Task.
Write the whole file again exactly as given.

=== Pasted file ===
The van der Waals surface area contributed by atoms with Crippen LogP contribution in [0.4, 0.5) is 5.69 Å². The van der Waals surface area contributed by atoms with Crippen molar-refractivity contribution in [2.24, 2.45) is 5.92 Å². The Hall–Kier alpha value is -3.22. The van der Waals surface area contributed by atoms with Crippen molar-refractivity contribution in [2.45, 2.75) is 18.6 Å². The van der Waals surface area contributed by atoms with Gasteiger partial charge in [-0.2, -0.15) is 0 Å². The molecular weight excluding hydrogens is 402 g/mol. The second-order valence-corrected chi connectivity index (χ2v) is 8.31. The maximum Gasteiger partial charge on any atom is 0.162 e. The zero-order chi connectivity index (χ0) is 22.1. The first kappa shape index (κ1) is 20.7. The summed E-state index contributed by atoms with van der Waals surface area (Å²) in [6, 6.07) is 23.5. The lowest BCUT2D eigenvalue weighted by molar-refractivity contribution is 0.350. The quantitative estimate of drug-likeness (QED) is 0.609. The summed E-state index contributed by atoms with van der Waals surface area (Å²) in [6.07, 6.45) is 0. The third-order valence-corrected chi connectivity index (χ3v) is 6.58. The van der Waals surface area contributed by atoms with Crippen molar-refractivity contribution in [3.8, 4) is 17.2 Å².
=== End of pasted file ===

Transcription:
The van der Waals surface area contributed by atoms with Crippen LogP contribution in [0.4, 0.5) is 5.69 Å². The van der Waals surface area contributed by atoms with Crippen molar-refractivity contribution in [2.24, 2.45) is 5.92 Å². The Hall–Kier alpha value is -3.22. The van der Waals surface area contributed by atoms with Crippen molar-refractivity contribution in [2.45, 2.75) is 18.6 Å². The van der Waals surface area contributed by atoms with Gasteiger partial charge in [-0.2, -0.15) is 0 Å². The molecular weight excluding hydrogens is 402 g/mol. The second-order valence-corrected chi connectivity index (χ2v) is 8.31. The maximum Gasteiger partial charge on any atom is 0.162 e. The zero-order chi connectivity index (χ0) is 22.1. The first kappa shape index (κ1) is 20.7. The summed E-state index contributed by atoms with van der Waals surface area (Å²) in [6, 6.07) is 23.5. The lowest BCUT2D eigenvalue weighted by molar-refractivity contribution is 0.350. The quantitative estimate of drug-likeness (QED) is 0.609. The summed E-state index contributed by atoms with van der Waals surface area (Å²) in [6.07, 6.45) is 0. The third-order valence-corrected chi connectivity index (χ3v) is 6.58. The van der Waals surface area contributed by atoms with Crippen molar-refractivity contribution in [3.8, 4) is 17.2 Å².